Jan. 31, 2020

By Rep. Steve Mentzer (R-Lititz)
Recently I joined with my House Republican colleagues in supporting more than a half dozen bills aimed at stopping the scourge of human trafficking in the Commonwealth. The problem exists in big cities, small towns and everything in between.

Unfortunately, Pennsylvania has a serious human trafficking problem. The Keystone State is ranked 10th on Insider Monkey’s list of top human trafficking states and Pittsburgh is ranked 10th on the list of top U.S. cities for human trafficking in 2019 due to the plague of opioid addiction.

Trafficking cases are found all throughout the Commonwealth: Stroudsburg (most recent incident), York, Lancaster, Harrisburg, State College, Erie, Williamsport, Altoona and Allentown. The International Labour Organization (ILO) estimates that human trafficking is a $150 billion industry, of which $99 billion belongs to sexual exploitation. The ILO report Profits and Poverty: The Economics of Forced Labour said the other $51 billion resulted from forced economic exploitation, including domestic work, agriculture and other economic activities.

According to the National Hotline 2018 Pennsylvania State Report (published October 2019), from Jan. 1 through Dec. 31, 2018, in Pennsylvania there were:

o 621 human trafficking victims identified.
o 215 traffickers identified.
o 101 trafficking businesses.
o 275 cases reported in 2018.
o Since 2007, there have been 1,211 cases with over 4,972 contacts made with the hotline to report human trafficking in Pennsylvania.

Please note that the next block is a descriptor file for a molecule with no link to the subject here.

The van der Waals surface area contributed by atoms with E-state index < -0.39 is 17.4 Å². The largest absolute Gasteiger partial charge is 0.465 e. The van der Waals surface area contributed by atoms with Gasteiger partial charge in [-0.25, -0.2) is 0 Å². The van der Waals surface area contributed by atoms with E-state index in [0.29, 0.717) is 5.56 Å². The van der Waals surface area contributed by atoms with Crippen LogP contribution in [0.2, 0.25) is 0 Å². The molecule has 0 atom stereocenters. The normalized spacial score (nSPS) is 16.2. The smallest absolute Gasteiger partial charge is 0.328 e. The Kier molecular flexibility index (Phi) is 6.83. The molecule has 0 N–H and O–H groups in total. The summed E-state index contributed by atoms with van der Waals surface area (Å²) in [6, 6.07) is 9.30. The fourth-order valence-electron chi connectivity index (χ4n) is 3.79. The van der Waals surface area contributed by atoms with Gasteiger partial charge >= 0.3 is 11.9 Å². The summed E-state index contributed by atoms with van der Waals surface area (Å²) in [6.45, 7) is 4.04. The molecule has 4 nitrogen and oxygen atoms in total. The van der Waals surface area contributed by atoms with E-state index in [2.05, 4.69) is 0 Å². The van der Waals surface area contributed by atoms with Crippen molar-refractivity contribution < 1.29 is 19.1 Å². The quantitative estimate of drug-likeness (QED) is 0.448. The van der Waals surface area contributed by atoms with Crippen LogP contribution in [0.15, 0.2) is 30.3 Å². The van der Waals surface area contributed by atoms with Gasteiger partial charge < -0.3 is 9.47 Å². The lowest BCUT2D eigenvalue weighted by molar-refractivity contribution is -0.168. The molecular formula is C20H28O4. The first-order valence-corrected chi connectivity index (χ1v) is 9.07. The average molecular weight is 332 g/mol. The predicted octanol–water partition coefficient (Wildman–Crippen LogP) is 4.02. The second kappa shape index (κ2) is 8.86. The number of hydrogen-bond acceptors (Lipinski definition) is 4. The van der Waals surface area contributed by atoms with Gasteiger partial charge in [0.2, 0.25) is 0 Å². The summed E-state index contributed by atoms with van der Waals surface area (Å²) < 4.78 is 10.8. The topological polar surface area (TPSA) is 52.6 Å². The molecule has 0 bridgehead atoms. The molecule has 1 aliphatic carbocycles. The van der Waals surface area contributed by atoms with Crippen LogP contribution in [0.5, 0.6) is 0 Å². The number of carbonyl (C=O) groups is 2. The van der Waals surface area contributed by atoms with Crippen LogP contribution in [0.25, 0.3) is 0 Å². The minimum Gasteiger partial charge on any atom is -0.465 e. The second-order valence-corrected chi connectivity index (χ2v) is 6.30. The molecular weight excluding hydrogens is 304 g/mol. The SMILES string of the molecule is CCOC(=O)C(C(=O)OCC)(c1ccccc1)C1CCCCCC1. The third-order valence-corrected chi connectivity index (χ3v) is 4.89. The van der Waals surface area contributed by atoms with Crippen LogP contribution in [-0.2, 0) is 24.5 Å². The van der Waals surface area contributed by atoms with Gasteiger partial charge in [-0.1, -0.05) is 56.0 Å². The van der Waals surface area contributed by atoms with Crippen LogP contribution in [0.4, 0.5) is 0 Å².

Every year, millions of men, women and children are trafficked worldwide. It can happen in any community and victims can be any age, race, gender or nationality. Traffickers might use violence, manipulation or false promises of well-paying jobs or romantic relationships to lure victims into trafficking situations. Language barriers, fear of their traffickers and/or fear of law enforcement frequently keep victims from seeking help, making human trafficking a hidden crime.

To eliminate the driving force that encourages human trafficking, we must punish those who traffic individuals and those who would buy sex. We have introduced a legislative package to accomplish this by expanding the offense for patronizing a victim of trafficking and ensuring that all human trafficking, regardless of the age of the victim, is a first-degree felony. Doubling the amount of maximum jail time for the worst offenders and increasing fines serves as a better deterrent.

If you suspect trafficking is occurring, please call the U.S. Human Trafficking Hotline at 888-373-7888.